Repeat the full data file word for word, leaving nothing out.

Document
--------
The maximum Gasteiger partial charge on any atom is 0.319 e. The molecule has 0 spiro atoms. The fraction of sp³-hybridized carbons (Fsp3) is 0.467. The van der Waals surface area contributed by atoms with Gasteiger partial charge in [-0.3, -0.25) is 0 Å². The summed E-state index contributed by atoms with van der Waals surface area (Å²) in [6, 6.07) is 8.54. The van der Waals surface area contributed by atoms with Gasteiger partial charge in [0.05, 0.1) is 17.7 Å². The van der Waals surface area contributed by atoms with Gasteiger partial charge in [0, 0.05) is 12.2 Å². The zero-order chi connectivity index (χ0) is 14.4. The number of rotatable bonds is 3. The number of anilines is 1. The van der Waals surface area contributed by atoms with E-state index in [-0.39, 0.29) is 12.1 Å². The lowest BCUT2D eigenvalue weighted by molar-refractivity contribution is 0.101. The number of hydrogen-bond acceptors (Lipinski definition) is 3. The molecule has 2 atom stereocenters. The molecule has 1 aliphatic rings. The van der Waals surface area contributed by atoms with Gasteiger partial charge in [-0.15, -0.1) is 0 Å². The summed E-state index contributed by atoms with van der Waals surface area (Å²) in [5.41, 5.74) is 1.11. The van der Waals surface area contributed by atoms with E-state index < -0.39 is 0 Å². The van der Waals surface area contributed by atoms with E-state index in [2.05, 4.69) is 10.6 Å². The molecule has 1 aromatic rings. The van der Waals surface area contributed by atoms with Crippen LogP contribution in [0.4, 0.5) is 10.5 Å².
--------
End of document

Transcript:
The maximum Gasteiger partial charge on any atom is 0.319 e. The molecule has 0 spiro atoms. The fraction of sp³-hybridized carbons (Fsp3) is 0.467. The van der Waals surface area contributed by atoms with Gasteiger partial charge in [-0.3, -0.25) is 0 Å². The summed E-state index contributed by atoms with van der Waals surface area (Å²) in [6, 6.07) is 8.54. The van der Waals surface area contributed by atoms with Gasteiger partial charge in [0.05, 0.1) is 17.7 Å². The van der Waals surface area contributed by atoms with Gasteiger partial charge in [0, 0.05) is 12.2 Å². The zero-order chi connectivity index (χ0) is 14.4. The number of rotatable bonds is 3. The number of anilines is 1. The van der Waals surface area contributed by atoms with E-state index in [-0.39, 0.29) is 12.1 Å². The lowest BCUT2D eigenvalue weighted by molar-refractivity contribution is 0.101. The number of hydrogen-bond acceptors (Lipinski definition) is 3. The molecule has 2 atom stereocenters. The molecule has 1 aliphatic rings. The van der Waals surface area contributed by atoms with Gasteiger partial charge in [-0.15, -0.1) is 0 Å². The summed E-state index contributed by atoms with van der Waals surface area (Å²) in [5.41, 5.74) is 1.11. The van der Waals surface area contributed by atoms with E-state index < -0.39 is 0 Å². The van der Waals surface area contributed by atoms with E-state index in [2.05, 4.69) is 10.6 Å². The molecule has 1 aromatic rings. The van der Waals surface area contributed by atoms with Crippen LogP contribution in [0.4, 0.5) is 10.5 Å².